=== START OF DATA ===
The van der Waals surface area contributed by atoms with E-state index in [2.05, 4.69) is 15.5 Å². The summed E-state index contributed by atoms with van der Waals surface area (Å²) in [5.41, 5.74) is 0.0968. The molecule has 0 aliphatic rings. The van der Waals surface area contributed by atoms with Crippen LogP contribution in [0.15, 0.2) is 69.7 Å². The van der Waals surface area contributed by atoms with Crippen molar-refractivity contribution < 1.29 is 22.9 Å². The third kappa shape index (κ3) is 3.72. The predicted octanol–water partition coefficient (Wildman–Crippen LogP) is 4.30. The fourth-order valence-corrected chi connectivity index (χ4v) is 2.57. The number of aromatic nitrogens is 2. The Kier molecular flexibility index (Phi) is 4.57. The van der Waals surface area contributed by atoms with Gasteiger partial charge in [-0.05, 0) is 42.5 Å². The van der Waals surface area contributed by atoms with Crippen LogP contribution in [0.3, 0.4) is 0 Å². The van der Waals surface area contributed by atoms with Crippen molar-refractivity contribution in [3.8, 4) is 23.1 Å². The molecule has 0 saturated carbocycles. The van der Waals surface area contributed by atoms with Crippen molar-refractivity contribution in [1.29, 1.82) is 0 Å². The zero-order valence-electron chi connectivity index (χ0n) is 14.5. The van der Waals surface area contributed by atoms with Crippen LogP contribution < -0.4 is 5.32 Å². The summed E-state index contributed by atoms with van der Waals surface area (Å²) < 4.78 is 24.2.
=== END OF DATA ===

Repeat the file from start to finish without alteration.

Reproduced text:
The van der Waals surface area contributed by atoms with E-state index in [2.05, 4.69) is 15.5 Å². The summed E-state index contributed by atoms with van der Waals surface area (Å²) in [5.41, 5.74) is 0.0968. The molecule has 0 aliphatic rings. The van der Waals surface area contributed by atoms with Crippen LogP contribution in [0.15, 0.2) is 69.7 Å². The van der Waals surface area contributed by atoms with Crippen molar-refractivity contribution < 1.29 is 22.9 Å². The third kappa shape index (κ3) is 3.72. The predicted octanol–water partition coefficient (Wildman–Crippen LogP) is 4.30. The fourth-order valence-corrected chi connectivity index (χ4v) is 2.57. The number of aromatic nitrogens is 2. The Kier molecular flexibility index (Phi) is 4.57. The van der Waals surface area contributed by atoms with Gasteiger partial charge in [-0.05, 0) is 42.5 Å². The van der Waals surface area contributed by atoms with Crippen LogP contribution in [0.3, 0.4) is 0 Å². The van der Waals surface area contributed by atoms with Crippen molar-refractivity contribution in [3.8, 4) is 23.1 Å². The molecule has 0 saturated carbocycles. The van der Waals surface area contributed by atoms with Crippen molar-refractivity contribution in [1.29, 1.82) is 0 Å². The zero-order valence-electron chi connectivity index (χ0n) is 14.5. The van der Waals surface area contributed by atoms with Crippen LogP contribution < -0.4 is 5.32 Å². The summed E-state index contributed by atoms with van der Waals surface area (Å²) < 4.78 is 24.2.